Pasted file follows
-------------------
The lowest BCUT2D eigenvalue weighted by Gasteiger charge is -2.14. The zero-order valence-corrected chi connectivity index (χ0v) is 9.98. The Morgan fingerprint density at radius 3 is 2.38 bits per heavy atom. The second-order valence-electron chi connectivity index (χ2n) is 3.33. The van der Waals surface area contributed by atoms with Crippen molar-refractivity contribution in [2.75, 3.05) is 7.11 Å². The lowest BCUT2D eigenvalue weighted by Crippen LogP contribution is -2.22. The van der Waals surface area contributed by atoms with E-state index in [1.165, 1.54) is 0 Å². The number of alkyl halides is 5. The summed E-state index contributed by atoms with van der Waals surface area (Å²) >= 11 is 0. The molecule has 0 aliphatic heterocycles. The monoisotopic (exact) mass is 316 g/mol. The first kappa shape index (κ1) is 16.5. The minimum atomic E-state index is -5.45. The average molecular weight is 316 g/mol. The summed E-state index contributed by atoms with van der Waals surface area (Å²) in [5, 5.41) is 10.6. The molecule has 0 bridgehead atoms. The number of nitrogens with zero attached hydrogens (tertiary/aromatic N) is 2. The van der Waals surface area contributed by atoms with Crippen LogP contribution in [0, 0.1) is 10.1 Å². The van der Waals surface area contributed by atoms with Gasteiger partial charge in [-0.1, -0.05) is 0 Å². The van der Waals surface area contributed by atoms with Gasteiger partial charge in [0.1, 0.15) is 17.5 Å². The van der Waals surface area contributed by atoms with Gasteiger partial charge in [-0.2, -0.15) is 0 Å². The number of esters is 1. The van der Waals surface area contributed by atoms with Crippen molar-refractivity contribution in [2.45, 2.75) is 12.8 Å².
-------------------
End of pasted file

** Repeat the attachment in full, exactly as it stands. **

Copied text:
The lowest BCUT2D eigenvalue weighted by Gasteiger charge is -2.14. The zero-order valence-corrected chi connectivity index (χ0v) is 9.98. The Morgan fingerprint density at radius 3 is 2.38 bits per heavy atom. The second-order valence-electron chi connectivity index (χ2n) is 3.33. The van der Waals surface area contributed by atoms with Crippen molar-refractivity contribution in [2.75, 3.05) is 7.11 Å². The lowest BCUT2D eigenvalue weighted by Crippen LogP contribution is -2.22. The van der Waals surface area contributed by atoms with E-state index in [1.165, 1.54) is 0 Å². The number of alkyl halides is 5. The summed E-state index contributed by atoms with van der Waals surface area (Å²) >= 11 is 0. The molecule has 0 aliphatic heterocycles. The monoisotopic (exact) mass is 316 g/mol. The first kappa shape index (κ1) is 16.5. The minimum atomic E-state index is -5.45. The average molecular weight is 316 g/mol. The summed E-state index contributed by atoms with van der Waals surface area (Å²) in [5, 5.41) is 10.6. The molecule has 0 bridgehead atoms. The number of nitrogens with zero attached hydrogens (tertiary/aromatic N) is 2. The van der Waals surface area contributed by atoms with Crippen LogP contribution in [0, 0.1) is 10.1 Å². The van der Waals surface area contributed by atoms with Gasteiger partial charge in [-0.1, -0.05) is 0 Å². The van der Waals surface area contributed by atoms with Gasteiger partial charge in [0.1, 0.15) is 17.5 Å². The van der Waals surface area contributed by atoms with Gasteiger partial charge in [-0.2, -0.15) is 0 Å². The number of esters is 1. The van der Waals surface area contributed by atoms with Crippen molar-refractivity contribution in [2.45, 2.75) is 12.8 Å².